Monday, August 29, 2016
When Your Child Gives Up A Sport
"Are you sure you don't want to go back to gymnastics?" I asked my daughter as Simone Biles flipped through the air during the Olympics. My mouth dropped open. I could barely walk on solid ground properly and this chick was cartwheeling on a BALANCE BEAM.
"Nope," Natalie replied quickly. "I'm done." She even made a slashing motion with her hand.
I stared at the girl on the beam. My hopes and dreams of Natalie being like that one day faded away because I won't lie: when I first signed her up for gymnastics and saw how easy she made it look, I thought, wow, maybe she has that something special. I mean, yes, sometimes she'd fall flat on her face, but she inherited MY genes, so it's a given.
Natalie started when she was five.
She moved up the classes throughout the year. Rec Gym 1. Rec Gym 2. Rec Gym 3.
And then she was invited on the team. I should have known then that Natalie was thinking of giving up on gymnastics when I told her she'd have to practice two times a week. Plus wake up early on weekends to compete.
"No way," she went, wrinkling her nose. "I'd rather play." She wavered back and forth a few times. She liked the idea of being on a team. But she didn't want to do the work that came with it. She wanted to be with her friends. So she remained in Rec Gym 3, but sometimes after class she'd go, "The teacher yelled at me again."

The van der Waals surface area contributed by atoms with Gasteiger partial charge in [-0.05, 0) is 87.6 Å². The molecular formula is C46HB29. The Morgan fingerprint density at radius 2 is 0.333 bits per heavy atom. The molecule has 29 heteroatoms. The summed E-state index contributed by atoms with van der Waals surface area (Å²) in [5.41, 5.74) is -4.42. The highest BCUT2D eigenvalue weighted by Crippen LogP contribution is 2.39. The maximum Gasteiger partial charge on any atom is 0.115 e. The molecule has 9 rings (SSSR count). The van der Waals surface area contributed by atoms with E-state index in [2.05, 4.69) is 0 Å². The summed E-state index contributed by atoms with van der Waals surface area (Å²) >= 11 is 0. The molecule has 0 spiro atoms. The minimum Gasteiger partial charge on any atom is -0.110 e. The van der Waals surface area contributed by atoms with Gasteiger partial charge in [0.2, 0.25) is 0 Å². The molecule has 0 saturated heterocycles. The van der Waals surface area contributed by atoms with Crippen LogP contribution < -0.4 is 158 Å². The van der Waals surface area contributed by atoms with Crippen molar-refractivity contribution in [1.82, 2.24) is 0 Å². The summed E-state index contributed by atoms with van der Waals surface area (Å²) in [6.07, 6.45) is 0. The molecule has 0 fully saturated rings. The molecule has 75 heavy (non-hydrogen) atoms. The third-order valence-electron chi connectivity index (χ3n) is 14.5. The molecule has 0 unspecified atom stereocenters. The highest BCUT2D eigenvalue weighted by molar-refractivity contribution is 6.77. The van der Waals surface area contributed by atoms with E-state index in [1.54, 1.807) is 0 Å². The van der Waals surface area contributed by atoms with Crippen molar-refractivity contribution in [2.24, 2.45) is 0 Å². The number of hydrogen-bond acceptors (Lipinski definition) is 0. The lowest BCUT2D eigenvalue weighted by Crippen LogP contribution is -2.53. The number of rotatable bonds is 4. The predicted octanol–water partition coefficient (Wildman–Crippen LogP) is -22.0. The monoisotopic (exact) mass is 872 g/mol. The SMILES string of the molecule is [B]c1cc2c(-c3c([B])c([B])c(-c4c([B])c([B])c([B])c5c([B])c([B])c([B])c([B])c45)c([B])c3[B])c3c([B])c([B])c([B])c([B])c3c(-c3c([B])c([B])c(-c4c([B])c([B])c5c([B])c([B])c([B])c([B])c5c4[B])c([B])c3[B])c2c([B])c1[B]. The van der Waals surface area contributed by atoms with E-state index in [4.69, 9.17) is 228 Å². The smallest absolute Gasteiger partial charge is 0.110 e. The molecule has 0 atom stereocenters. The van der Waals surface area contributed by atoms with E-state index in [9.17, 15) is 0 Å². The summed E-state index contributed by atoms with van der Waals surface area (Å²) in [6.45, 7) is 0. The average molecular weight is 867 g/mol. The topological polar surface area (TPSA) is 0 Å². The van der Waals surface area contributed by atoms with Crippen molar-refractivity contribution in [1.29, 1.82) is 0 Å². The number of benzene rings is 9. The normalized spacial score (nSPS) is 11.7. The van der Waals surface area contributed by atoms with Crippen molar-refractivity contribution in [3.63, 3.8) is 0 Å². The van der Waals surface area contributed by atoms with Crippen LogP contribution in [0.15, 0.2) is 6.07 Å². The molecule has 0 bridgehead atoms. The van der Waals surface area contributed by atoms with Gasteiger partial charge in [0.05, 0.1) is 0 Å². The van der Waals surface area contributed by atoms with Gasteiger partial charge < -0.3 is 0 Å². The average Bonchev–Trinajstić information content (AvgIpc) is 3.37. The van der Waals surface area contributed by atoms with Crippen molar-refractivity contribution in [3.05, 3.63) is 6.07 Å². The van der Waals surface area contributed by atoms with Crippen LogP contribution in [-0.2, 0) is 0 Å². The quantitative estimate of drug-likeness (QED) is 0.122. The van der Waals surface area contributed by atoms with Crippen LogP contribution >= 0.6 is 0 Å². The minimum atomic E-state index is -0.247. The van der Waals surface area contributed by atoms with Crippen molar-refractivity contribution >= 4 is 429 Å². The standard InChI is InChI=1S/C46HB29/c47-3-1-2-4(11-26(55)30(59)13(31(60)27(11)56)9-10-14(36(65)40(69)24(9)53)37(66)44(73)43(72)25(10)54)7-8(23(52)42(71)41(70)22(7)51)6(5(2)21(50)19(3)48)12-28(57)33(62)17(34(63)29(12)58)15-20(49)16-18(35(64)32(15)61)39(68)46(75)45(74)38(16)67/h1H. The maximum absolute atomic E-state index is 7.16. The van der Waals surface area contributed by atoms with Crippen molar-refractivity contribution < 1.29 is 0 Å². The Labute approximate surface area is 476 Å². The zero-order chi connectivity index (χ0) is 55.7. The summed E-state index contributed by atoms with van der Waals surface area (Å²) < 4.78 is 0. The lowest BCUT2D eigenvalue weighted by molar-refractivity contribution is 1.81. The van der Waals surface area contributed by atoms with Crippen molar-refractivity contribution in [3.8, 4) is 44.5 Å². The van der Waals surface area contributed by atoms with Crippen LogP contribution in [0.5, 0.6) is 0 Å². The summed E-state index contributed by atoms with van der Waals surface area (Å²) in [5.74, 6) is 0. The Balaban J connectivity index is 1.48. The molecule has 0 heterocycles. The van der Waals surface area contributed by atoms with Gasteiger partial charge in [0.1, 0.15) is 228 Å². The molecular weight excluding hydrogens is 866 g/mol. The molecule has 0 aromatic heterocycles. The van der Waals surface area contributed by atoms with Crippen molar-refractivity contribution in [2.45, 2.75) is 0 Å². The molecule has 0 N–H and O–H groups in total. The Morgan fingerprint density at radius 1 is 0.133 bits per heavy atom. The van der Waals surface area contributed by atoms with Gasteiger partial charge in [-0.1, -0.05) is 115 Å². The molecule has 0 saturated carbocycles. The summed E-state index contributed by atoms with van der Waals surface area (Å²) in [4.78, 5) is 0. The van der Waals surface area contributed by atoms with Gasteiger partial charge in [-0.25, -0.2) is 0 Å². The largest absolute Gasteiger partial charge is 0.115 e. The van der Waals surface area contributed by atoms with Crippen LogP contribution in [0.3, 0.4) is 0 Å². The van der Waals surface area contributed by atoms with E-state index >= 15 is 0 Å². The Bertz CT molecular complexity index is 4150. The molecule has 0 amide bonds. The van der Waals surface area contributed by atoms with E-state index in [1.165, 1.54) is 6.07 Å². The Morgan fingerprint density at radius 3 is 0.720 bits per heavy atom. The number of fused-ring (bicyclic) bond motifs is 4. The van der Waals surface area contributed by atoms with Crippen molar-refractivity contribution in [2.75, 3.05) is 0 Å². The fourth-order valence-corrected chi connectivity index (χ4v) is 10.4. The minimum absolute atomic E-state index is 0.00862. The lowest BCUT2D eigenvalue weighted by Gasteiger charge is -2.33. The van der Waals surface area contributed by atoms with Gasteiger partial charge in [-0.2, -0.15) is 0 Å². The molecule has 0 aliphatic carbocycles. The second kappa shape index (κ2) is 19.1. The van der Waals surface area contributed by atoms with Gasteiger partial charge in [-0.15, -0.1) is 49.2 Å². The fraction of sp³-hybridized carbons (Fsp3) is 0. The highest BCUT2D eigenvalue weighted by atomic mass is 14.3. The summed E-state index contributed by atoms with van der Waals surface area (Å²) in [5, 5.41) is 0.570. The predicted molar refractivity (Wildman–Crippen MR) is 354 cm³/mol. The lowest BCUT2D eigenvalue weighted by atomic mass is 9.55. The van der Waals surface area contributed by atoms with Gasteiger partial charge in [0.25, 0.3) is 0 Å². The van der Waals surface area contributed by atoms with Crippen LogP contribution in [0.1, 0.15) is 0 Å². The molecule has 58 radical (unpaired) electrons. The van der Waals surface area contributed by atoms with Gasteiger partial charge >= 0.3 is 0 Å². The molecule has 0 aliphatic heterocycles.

I knew why. Natalie would space out in class. When she was supposed to be practicing handstands, she was staring in the corner. When she was supposed to be cartwheeling on the beam (like the Olympian--only she'd fall off like 80% of the time!) she was twisting a strand of hair on her finger. When she was supposed to race towards the teacher to do a flip, she'd be giggling with the friend behind her and the teacher would have to snap at Natalie to "pay attention."
That's what Natalie was told a lot: "Pay attention. Do what you're supposed to be doing." And Natalie just didn't have the heart anymore. In the beginning it was fun. But then it got tough. More serious.
"It hurts!" Natalie would mouth at me when doing the splits.
The other kids would come bounding out of the room after the class, vowing that they'd be practicing splits, cartwheels, and flips all weekend long. Meanwhile, Natalie was like, "Can we get some McDonalds? Can I go play with my friends now? My bones hurt. Gymnastics isn't fun anymore."
Then we moved. I thought maybe she'd change her mind. I told her about gymnastics places I found.
"I told you: I'm done," Natalie would insist.
"No thank you," she'd answer primly other times.
So when Natalie told me no again as we watched the Olympics--really, it was me watching--Natalie was messing with her iPad. She wasn't even interested in the girls who flew through the air expertly. I realized, this is it: she's truly done. My heart tugged a little. But I knew I wouldn't press the issue anymore.
She was done.
And I had to be okay with it.